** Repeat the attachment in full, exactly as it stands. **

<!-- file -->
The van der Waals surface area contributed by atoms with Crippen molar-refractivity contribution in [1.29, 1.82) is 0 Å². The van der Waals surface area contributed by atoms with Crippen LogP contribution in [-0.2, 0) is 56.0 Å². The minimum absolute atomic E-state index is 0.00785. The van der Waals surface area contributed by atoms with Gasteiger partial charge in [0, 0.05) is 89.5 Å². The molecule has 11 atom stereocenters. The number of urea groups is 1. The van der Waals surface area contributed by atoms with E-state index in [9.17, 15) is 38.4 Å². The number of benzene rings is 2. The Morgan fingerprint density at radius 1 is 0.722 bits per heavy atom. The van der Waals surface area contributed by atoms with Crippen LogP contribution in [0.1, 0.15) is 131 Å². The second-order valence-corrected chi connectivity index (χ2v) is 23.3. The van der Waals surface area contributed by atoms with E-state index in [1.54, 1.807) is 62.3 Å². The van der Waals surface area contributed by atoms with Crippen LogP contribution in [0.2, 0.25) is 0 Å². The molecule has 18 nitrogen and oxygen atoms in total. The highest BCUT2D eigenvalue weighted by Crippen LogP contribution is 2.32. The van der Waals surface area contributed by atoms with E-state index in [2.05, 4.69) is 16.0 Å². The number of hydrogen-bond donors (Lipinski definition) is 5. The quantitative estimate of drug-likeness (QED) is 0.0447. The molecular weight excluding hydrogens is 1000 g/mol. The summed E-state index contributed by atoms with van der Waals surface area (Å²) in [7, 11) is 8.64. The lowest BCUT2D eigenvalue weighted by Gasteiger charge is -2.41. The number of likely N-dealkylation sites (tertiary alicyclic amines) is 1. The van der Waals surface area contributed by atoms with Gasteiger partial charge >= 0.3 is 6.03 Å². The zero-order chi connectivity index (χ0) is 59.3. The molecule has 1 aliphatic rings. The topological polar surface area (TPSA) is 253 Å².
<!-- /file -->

The van der Waals surface area contributed by atoms with Crippen molar-refractivity contribution in [1.29, 1.82) is 0 Å². The van der Waals surface area contributed by atoms with Crippen LogP contribution in [-0.2, 0) is 56.0 Å². The minimum absolute atomic E-state index is 0.00785. The van der Waals surface area contributed by atoms with Gasteiger partial charge in [0, 0.05) is 89.5 Å². The molecule has 11 atom stereocenters. The number of urea groups is 1. The van der Waals surface area contributed by atoms with E-state index in [9.17, 15) is 38.4 Å². The number of benzene rings is 2. The Morgan fingerprint density at radius 1 is 0.722 bits per heavy atom. The van der Waals surface area contributed by atoms with Crippen LogP contribution in [0.1, 0.15) is 131 Å². The second-order valence-corrected chi connectivity index (χ2v) is 23.3. The van der Waals surface area contributed by atoms with E-state index in [1.54, 1.807) is 62.3 Å². The van der Waals surface area contributed by atoms with Crippen LogP contribution in [0.2, 0.25) is 0 Å². The molecule has 18 nitrogen and oxygen atoms in total. The highest BCUT2D eigenvalue weighted by Crippen LogP contribution is 2.32. The van der Waals surface area contributed by atoms with E-state index in [2.05, 4.69) is 16.0 Å². The number of hydrogen-bond donors (Lipinski definition) is 5. The quantitative estimate of drug-likeness (QED) is 0.0447. The molecular weight excluding hydrogens is 1000 g/mol. The summed E-state index contributed by atoms with van der Waals surface area (Å²) in [7, 11) is 8.64. The lowest BCUT2D eigenvalue weighted by Gasteiger charge is -2.41. The number of likely N-dealkylation sites (tertiary alicyclic amines) is 1. The van der Waals surface area contributed by atoms with Gasteiger partial charge >= 0.3 is 6.03 Å². The zero-order chi connectivity index (χ0) is 59.3. The molecule has 1 aliphatic rings. The topological polar surface area (TPSA) is 253 Å².